A Select Survey of Criminal Justice Administration and Criminology Resources for Research, Reference, and Collection Development

Article excerpt

This column illustrates the best of outcomes when colleagues assist one another in developing subject expertise and in building collections. As all of us in the collection development world know, crafting well-developed collections in subject-specific areas is a constant challenge. Taking up this challenge in a subject specialty you do not know well is, to put it lightly, a daunting prospect. When Rick Stoddart found himself in that position, he turned to Brett Spencer and Adrienne McPhaul for assistance. Spencer and McPhaul have almost ten years of criminal justice collection liaison experience between them, and both agreed to help Stoddart get up to speed on critical materials for his collection. The result of their collaboration was a list of core resources as well as several tables of comparisons between resources that can be used not only to build collections but also to quickly see the scope and capabilities of each relevant database and resource. As we are called upon to work more frequently in areas we do not know well, it can only be hoped that we will follow the model of Stoddart, Spencer, and McPhaul and work collaboratively to build both our collections and our expertise. As editor of "The Alert Collector," I hope that this space can serve not only as a place to publish the fruits of those collaborations but also to aid librarians in sharing their specialty subject knowledge with the widest range of colleagues.--Editor

The field of criminal justice administration/criminology (CJAC) plays a vital role in American society, and many colleges include CJAC departments. CJAC professors perform research that informs the nation's law enforcement policies, and their contributions are gaining increasing importance with the rise of terrorism, identity theft, and new cybercrimes. CJAC is also attracting more and more students because of the popularity of crime-fighting themes in American media (perhaps best epitomized by the various CSI television series) as well as the expanding job opportunities in the field. Accordingly, libraries should strive to provide relevant resources that meet the growing research and curricular needs of CJAC departments. This article presents a select list of current resources available to libraries in this subject area.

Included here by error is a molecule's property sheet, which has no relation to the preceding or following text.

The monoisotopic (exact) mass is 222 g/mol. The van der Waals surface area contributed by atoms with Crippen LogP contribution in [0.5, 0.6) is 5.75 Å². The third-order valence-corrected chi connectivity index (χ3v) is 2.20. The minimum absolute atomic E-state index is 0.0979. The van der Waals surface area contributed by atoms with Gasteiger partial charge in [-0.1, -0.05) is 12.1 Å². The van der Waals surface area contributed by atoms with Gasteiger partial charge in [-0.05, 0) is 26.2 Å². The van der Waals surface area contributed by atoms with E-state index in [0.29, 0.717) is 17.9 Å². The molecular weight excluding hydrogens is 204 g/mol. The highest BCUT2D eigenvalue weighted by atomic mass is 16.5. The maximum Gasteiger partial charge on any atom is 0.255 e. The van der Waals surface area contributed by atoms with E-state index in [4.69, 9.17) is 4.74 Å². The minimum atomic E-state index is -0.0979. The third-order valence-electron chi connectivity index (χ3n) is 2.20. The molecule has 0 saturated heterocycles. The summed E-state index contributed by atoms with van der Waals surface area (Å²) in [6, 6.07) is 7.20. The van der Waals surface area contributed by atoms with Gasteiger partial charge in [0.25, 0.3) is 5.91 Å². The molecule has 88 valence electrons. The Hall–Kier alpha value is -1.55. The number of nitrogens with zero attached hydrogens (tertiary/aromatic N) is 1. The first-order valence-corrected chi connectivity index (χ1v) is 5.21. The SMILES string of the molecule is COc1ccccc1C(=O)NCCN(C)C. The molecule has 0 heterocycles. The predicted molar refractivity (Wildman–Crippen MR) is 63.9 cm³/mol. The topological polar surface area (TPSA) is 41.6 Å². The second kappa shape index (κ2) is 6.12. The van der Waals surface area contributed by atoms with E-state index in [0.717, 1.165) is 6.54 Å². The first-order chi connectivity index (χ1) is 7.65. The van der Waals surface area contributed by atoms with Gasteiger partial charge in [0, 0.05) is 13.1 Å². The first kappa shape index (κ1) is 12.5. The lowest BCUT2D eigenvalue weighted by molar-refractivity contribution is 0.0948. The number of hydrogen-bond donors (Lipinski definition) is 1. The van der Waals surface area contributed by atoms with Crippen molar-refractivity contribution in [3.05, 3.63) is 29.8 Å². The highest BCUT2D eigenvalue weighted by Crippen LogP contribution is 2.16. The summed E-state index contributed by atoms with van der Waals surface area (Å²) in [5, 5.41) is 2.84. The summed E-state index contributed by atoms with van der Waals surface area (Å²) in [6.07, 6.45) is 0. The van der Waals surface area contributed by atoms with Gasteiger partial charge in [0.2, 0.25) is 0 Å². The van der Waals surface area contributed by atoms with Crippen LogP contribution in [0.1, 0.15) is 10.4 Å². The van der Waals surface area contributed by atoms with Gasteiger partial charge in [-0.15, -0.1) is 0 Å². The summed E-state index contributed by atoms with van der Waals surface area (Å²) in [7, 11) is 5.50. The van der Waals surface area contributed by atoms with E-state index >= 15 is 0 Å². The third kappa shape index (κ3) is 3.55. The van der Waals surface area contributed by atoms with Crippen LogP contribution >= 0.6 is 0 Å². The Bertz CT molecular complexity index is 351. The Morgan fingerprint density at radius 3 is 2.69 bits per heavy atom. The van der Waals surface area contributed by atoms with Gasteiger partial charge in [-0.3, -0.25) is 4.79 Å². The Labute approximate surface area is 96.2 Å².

In defining the field, criminal justice concerns itself with the mechanisms and social forces that counter crime, while criminology typically relates to the theories of why people commit crime. (1) Criminal Justice and Criminology both fall under the general umbrella of the social sciences and most often specifically reside as a subdiscipline of sociology. Librarians serving CJAC patrons can thus consult general social sciences resources (as shown by the inclusion of the Sociological Abstracts database in this article) as well as CJAC-specific resources.

Fortunately, publishers are producing many excellent resources. Gale-InfoTrac (Cengage Learning), Cambridge (ProQuest), Ebscohost, and other publishers have created databases with full-text or abstract coverage strong enough to support research in most CJAC subject areas. In addition, the federal government collects a huge amount of CJAC data that it now makes available through free Web portals. Further, in recent years, many leading authors have published outstanding reference books that summarize the theory and practice of CJAC from sociological, legal, historical, and other perspectives. Librarians must be knowledgeable about these resources in order to tailor their collection and reference service to the interests of their campus clientele.

This overview of databases, websites, encyclopedias, journals, and book series is not meant to be a comprehensive list but only to provide a select survey for possible research and collection development purposes. The authors focused on generalized resources and took into account the size, currency, and scholarly value of the resources' contents and the usefulness of these resources in their own libraries. …